Reviews |  Why Kyrsten Sinema quitting the Democratic Party could be a game-changer

Reviews | Why Kyrsten Sinema quitting the Democratic Party could be a game-changer

After years of opposing the Democratic Party establishment, Senator Kyrsten Sinema of Arizona has announced that she is quitting the party and registering as an independent. She insists that “nothing will change in my values ​​or my behavior”. Maybe. But the reality is that this move will likely cause him to become more conservative and beholden to corporate interests.

Sinema’s move to formal independence from the Democratic Party is a shocking but not surprising development in American politics. Under the Biden administration, Sinema’s often cryptic objections to the president’s legislative agenda played a key role in derailing or watering down the goals of progressive Democratic politics, which required his approval in a 50-50 Senate. Just days after Democrats secured a slightly more comfortable 51-seat majority in the Senate with Sen. Raphael Warnock’s victory in Georgia, it’s both appalling and fitting that she chose to bid farewell. to the Democrats; it remains a thorn in the side of a party desperate for cooperation.

By leaving the party, Sinema can avoid being ousted from within the party.

Some leftist commentators have assigned Sinema’s decision to leave the party to another bid for attention, given her tendency to deliberately draw attention to herself through her clothing choices, her dramatic rejection of Democratic legislation and her elusive ideological commitments . But there’s a more tangible explanation for why she chose to make that choice: her path to re-election if she runs again in 2024.

As my colleague Steve Benen noted, Sinema was aware that she faced a serious potential challenge from her left in a Democratic primary. She was censured by her state party this year for refusing to change filibuster rules to pass suffrage legislation. And Democratic Representative Ruben Gallego, who has gained popularity as a challenger who could knock her down, has already sounded much higher than her in hypothetical matches. By leaving the party, Sinema can avoid being ousted from within the party. And if she does run for office, she will put Democrats in a difficult position: If they field a candidate against her, they know her candidacy is likely to split the center-left vote and ensure a Republican victory. .

There’s a vibe that leaves me alone and nobody gets hurt. In her writings and interviews about her decision, Sinema seems to signal that she plans to act much the same as before – an unpredictable, business-friendly Democrat who can help the party achieve most of its goals, even from way more progressive than them. like, with its unique stamp of approval. Theoretically, if she’s running for re-election in 2024 hoping the Democrats walk out, she explains how everything could stay as is without her having to leave the Senate.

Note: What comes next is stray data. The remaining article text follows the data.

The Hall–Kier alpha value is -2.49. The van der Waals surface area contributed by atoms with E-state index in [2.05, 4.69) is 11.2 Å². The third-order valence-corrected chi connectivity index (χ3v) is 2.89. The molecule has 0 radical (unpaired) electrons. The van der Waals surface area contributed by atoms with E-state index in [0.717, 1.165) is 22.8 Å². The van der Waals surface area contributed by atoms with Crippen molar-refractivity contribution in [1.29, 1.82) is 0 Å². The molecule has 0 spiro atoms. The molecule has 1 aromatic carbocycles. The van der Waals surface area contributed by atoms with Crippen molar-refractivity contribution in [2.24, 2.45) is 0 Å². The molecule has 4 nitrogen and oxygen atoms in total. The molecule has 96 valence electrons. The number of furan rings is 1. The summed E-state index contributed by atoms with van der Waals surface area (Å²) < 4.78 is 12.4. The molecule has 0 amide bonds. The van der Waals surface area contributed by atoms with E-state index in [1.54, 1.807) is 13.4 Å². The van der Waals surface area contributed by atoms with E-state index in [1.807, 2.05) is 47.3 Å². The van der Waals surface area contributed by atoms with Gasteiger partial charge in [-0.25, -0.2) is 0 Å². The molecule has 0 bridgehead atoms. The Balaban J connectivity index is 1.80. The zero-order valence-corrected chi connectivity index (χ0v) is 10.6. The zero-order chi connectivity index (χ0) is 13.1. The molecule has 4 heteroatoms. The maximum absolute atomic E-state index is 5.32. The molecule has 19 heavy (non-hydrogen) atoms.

But in reality, Sinema’s decision to go independent raises questions about whether she will really stay the same. Without the Democratic Party’s messaging and fundraising apparatuses, Sinema will have to rely more on independent outside funding, and it seems all too likely that funding will come from deep-pocketed corporate donors.

In recent years, Sinema’s objections to policies such as higher corporate tax rates and her defense of Big Pharma profits have led her to be showered with cash from companies benefiting from her arguments. conservatives. Last year, despite being a Democrat, she was the third-biggest recipient of money from the financial services and pharmaceutical sectors in the Senate. If Sinema wants to run again and scare off a potential Democratic candidate, she may find it financially rewarding to lean more into her pro-business sensibility as a lawmaker to ensure she has a fearsome war chest. . The best way to ensure this is to become even more conservative in its political positioning and opinions.

Sinema may also feel pressured to lean further to the right if she sees Republicans as part of her possible re-election coalition as an independent. The more noise she makes over the next two years as a candidate who sides with Republicans on high-profile legislation, the more likely she might be to attract moderate Republican voters in 2024, at least in theory.

I doubt Sinema knows exactly how she will approach the next two years. She made a shrewd strategic move to neutralize a threat from her left, but the way forward is still unclear. Still, no matter how it goes, there will be all sorts of reasons for her to start leaning more to the right. And that in turn could make life harder for Democrats, as they operate with a very slim majority in the Senate.

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